From a press release from the federal Institute of Museum and Library Services (IMLS). An HTML version of this release with important links can be read on the agency’s Web site at

The Institute of Museum and Library Services IMLS is funding an innovative yearlong project linking libraries nationwide to share strategies for helping unemployed patrons find work. Project Compass, launched by OCLC WebJunction and the State Library of North Carolina, features four regional summits where state library officers are sharing best practices on meeting the workforce needs of their communities.

“In the last 12 months, approximately 30 million people used library resources to help address career and employment needs,” said Marsha L. Semmel, acting director of IMLS, citing the new IMLS/Bill and Melinda Gates Foundation-supported report, Opportunity for All: How the American Public Benefits from Internet Access at U.S. Libraries. “Project Compass is developing the tools libraries need to help patrons who are already using library resources.”

“WebJunction is thrilled to be a partner in this project,” said Chrystie Hill, director of Community Services for WebJunction. “With so many states sharing their approaches, challenges, and successes, we are well on our way to achieving the goal of improving and expanding library services related to employment.”

The Summits
At the inaugural Project Compass summit held March 10-12 in Atlanta, representatives from 11 state libraries showcased their states’ responses to workforce needs in tough times.

South Carolina State Library representatives highlighted an IMLS-supported Web site for workforce recovery. It provides library staff across the state with a well-organized and consistent set of resources for patrons, providing them with a number of pathways toward employment. The “Next Steps” section, for example, provides resources for starting a small business.

Along with a job and career resource Web site, the Tennessee Public Libraries featured an impressive array of partnerships that it has leveraged for staff training, workforce development tools, and promotion of library services. Partners include the Tennessee Department of Labor & Workforce, the University of Tennessee, Adult Education Centers, and State Technology Centers.

“A lot of eyes were opened and people were exclaiming, ‘Oh, you’re doing that? We could do that too! Oh, you have those resources? Could we get those from you? Yes!'” said Project Compass’s program manager, Betha Gutsche. “I was surprised at the level of connectivity among participants.”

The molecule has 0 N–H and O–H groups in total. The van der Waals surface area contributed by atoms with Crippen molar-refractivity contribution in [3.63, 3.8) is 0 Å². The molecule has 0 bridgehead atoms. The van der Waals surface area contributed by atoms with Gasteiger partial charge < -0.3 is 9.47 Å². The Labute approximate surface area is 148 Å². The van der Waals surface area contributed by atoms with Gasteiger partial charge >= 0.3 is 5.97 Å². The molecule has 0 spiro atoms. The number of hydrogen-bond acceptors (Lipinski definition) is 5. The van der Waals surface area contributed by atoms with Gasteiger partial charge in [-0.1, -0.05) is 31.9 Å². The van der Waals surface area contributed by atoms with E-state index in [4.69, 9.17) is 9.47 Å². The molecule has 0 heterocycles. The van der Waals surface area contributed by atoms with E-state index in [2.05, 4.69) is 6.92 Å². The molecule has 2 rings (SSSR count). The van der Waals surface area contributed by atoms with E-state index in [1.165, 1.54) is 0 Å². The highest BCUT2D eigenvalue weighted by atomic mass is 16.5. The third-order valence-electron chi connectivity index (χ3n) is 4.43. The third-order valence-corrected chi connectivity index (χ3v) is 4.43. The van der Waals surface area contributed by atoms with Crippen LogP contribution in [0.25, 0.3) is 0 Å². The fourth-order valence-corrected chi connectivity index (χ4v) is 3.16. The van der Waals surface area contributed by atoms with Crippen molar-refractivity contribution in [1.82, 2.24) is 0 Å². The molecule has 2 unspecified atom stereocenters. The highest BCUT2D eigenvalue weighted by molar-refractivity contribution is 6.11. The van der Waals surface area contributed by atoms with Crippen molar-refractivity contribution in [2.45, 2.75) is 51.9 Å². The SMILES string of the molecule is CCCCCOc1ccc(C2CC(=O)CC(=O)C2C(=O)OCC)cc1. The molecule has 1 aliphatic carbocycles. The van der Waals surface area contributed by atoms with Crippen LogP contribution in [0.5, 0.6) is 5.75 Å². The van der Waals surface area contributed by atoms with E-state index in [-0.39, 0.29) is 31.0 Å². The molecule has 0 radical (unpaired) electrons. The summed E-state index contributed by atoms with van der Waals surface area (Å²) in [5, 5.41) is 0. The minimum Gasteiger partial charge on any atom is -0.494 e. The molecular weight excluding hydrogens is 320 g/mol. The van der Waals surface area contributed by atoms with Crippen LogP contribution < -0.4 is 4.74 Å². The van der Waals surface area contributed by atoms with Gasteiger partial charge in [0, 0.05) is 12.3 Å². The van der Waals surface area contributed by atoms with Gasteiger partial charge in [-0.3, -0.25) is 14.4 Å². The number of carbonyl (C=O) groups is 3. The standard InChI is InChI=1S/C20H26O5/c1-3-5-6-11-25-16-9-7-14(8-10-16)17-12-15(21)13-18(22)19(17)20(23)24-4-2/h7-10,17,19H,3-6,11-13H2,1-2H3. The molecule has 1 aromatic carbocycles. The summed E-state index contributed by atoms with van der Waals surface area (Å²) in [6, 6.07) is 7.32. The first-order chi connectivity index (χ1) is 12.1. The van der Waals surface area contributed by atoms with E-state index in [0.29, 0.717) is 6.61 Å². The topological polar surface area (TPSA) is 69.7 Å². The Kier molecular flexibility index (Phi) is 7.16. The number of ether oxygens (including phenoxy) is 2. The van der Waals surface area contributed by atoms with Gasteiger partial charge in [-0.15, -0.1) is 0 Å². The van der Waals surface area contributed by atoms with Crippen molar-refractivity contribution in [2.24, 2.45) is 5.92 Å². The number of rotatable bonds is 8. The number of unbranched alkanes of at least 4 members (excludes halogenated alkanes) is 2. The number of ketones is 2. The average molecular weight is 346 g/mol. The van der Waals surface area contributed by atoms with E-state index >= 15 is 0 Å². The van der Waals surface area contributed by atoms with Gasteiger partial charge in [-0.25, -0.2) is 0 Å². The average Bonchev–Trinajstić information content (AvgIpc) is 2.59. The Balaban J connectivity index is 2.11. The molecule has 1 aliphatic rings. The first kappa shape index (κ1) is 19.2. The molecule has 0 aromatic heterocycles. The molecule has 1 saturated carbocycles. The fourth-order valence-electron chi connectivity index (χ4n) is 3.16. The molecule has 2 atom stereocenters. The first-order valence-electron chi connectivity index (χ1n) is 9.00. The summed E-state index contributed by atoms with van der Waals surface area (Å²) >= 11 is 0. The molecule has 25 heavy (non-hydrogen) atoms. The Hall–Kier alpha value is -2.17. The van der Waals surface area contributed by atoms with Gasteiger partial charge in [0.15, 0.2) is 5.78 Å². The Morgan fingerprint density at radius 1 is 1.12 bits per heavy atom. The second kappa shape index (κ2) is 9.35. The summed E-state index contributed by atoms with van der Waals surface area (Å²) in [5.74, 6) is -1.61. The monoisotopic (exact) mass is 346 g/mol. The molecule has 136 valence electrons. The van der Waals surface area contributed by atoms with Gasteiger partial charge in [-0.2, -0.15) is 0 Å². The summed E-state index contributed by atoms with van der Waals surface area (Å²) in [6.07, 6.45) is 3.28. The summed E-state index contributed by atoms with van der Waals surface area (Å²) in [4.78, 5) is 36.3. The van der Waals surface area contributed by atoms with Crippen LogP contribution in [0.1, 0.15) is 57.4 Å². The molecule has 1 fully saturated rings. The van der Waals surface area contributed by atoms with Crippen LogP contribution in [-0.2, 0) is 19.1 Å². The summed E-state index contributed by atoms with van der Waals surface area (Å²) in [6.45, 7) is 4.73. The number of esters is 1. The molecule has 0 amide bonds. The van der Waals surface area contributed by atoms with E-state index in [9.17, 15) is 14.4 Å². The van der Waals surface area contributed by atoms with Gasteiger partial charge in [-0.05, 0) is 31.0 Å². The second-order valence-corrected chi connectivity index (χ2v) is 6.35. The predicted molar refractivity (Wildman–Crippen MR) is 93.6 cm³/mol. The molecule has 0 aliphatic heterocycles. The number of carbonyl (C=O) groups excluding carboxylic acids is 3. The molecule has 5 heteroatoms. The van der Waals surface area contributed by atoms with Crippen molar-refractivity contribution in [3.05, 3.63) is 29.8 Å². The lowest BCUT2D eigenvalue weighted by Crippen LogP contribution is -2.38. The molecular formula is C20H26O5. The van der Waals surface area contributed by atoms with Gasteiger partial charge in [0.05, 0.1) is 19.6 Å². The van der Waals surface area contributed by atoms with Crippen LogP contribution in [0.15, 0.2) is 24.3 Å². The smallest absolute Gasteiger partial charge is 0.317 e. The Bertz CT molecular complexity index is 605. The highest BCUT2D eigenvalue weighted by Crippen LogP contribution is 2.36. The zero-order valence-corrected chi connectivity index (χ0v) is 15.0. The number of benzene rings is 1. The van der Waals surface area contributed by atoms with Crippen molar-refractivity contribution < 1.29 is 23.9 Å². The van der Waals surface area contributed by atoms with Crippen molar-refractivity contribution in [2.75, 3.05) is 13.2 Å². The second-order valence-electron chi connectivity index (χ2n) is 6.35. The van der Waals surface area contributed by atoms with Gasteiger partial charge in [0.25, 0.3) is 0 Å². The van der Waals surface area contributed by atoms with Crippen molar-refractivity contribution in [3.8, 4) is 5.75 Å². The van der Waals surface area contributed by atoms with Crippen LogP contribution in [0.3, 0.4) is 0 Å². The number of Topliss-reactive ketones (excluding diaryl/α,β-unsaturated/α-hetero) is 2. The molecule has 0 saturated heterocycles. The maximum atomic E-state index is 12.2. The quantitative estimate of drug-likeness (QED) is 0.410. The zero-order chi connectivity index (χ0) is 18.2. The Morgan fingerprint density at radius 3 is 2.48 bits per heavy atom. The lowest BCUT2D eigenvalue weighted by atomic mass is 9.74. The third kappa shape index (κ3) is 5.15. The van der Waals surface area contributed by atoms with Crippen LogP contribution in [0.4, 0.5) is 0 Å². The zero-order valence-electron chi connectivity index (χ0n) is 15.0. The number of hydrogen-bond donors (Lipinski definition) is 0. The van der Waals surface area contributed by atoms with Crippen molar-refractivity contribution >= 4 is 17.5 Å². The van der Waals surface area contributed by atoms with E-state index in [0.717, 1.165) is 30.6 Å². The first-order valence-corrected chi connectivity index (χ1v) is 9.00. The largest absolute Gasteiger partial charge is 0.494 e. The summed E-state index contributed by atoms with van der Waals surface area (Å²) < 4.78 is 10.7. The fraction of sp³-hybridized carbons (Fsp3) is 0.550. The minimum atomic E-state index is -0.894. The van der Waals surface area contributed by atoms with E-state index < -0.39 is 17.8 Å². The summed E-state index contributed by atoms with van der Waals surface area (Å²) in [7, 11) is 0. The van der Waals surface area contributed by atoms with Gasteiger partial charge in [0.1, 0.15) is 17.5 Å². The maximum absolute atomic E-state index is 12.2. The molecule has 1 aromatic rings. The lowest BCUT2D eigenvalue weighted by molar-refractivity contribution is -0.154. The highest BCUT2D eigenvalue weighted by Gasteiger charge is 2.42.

After the showcase, the Atlanta group identified three key needs:
1. Training for library staff to meet the needs of job seekers.
2. Strategies for funding, including information about how to maximize support, gain visibility, and minimize budget cuts.
3. A Web site with centralized resources on workforce recovery provided by the state library. For examples of state Web sites that have been established, please go to:

The project has great potential for national impact because states are coordinating their efforts and sharing information and resources, Gutsche noted. In addition to working together in person, Project Compass is facilitating development of a “community of practice” with an online hub to help librarians share ideas and resources designed to help get their communities fully employed. To reach greater numbers, Project Compass staff will adapt the in-person summits into live, online sessions and self-directed work that will be offered for free in June.

Each state library was invited to send two representatives to one of the summits. In addition to summits in Atlanta and Portland, OR (March 21-23), two more are scheduled, including:
* May 5-7: Providence, RI
* May 26-28: Denver, CO

Additional IMLS resources:
Libraries to the Rescue is the story of how libraries in five states, North Carolina, Washington, Connecticut, New York and Michigan are helping citizens access all types of employment assistance. A list of Online Resources for Libraries and Jobseekers is available here